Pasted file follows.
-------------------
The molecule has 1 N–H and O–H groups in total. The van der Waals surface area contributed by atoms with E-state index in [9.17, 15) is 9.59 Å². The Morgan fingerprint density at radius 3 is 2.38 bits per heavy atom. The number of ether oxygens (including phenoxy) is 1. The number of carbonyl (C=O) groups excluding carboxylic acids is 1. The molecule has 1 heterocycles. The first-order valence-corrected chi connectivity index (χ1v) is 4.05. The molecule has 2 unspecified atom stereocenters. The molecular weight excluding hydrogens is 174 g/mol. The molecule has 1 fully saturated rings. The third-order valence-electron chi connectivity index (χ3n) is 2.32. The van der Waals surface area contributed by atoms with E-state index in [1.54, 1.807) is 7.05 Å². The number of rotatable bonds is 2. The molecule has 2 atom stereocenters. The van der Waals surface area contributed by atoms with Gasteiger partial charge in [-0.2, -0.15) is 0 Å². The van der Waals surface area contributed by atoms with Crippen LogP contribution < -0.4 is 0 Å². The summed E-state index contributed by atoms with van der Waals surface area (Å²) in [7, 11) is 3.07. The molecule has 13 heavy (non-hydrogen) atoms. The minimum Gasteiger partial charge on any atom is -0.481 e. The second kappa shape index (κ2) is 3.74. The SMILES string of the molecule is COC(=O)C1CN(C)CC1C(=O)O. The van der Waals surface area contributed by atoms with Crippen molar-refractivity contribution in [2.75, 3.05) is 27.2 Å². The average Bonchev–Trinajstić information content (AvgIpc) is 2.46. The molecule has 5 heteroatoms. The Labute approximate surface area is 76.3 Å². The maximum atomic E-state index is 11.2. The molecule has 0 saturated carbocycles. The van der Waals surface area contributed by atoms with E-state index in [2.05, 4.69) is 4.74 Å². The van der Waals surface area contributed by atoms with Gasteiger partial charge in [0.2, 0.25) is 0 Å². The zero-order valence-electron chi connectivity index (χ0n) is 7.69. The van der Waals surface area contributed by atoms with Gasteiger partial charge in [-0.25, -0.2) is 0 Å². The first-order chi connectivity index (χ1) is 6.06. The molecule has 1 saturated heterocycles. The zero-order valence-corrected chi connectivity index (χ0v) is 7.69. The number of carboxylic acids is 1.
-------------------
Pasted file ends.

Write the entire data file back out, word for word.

The molecule has 1 N–H and O–H groups in total. The van der Waals surface area contributed by atoms with E-state index in [9.17, 15) is 9.59 Å². The Morgan fingerprint density at radius 3 is 2.38 bits per heavy atom. The number of ether oxygens (including phenoxy) is 1. The number of carbonyl (C=O) groups excluding carboxylic acids is 1. The molecule has 1 heterocycles. The first-order valence-corrected chi connectivity index (χ1v) is 4.05. The molecule has 2 unspecified atom stereocenters. The molecular weight excluding hydrogens is 174 g/mol. The molecule has 1 fully saturated rings. The third-order valence-electron chi connectivity index (χ3n) is 2.32. The van der Waals surface area contributed by atoms with E-state index in [1.54, 1.807) is 7.05 Å². The number of rotatable bonds is 2. The molecule has 2 atom stereocenters. The van der Waals surface area contributed by atoms with Gasteiger partial charge in [-0.2, -0.15) is 0 Å². The van der Waals surface area contributed by atoms with Crippen LogP contribution < -0.4 is 0 Å². The summed E-state index contributed by atoms with van der Waals surface area (Å²) in [7, 11) is 3.07. The molecule has 13 heavy (non-hydrogen) atoms. The minimum Gasteiger partial charge on any atom is -0.481 e. The second kappa shape index (κ2) is 3.74. The SMILES string of the molecule is COC(=O)C1CN(C)CC1C(=O)O. The van der Waals surface area contributed by atoms with Crippen molar-refractivity contribution in [2.75, 3.05) is 27.2 Å². The average Bonchev–Trinajstić information content (AvgIpc) is 2.46. The molecule has 5 heteroatoms. The Labute approximate surface area is 76.3 Å². The maximum atomic E-state index is 11.2. The molecule has 0 saturated carbocycles. The van der Waals surface area contributed by atoms with E-state index in [2.05, 4.69) is 4.74 Å². The van der Waals surface area contributed by atoms with Gasteiger partial charge in [0.2, 0.25) is 0 Å². The zero-order valence-electron chi connectivity index (χ0n) is 7.69. The van der Waals surface area contributed by atoms with Gasteiger partial charge in [-0.25, -0.2) is 0 Å². The first-order chi connectivity index (χ1) is 6.06. The molecule has 1 saturated heterocycles. The zero-order valence-corrected chi connectivity index (χ0v) is 7.69. The number of carboxylic acids is 1.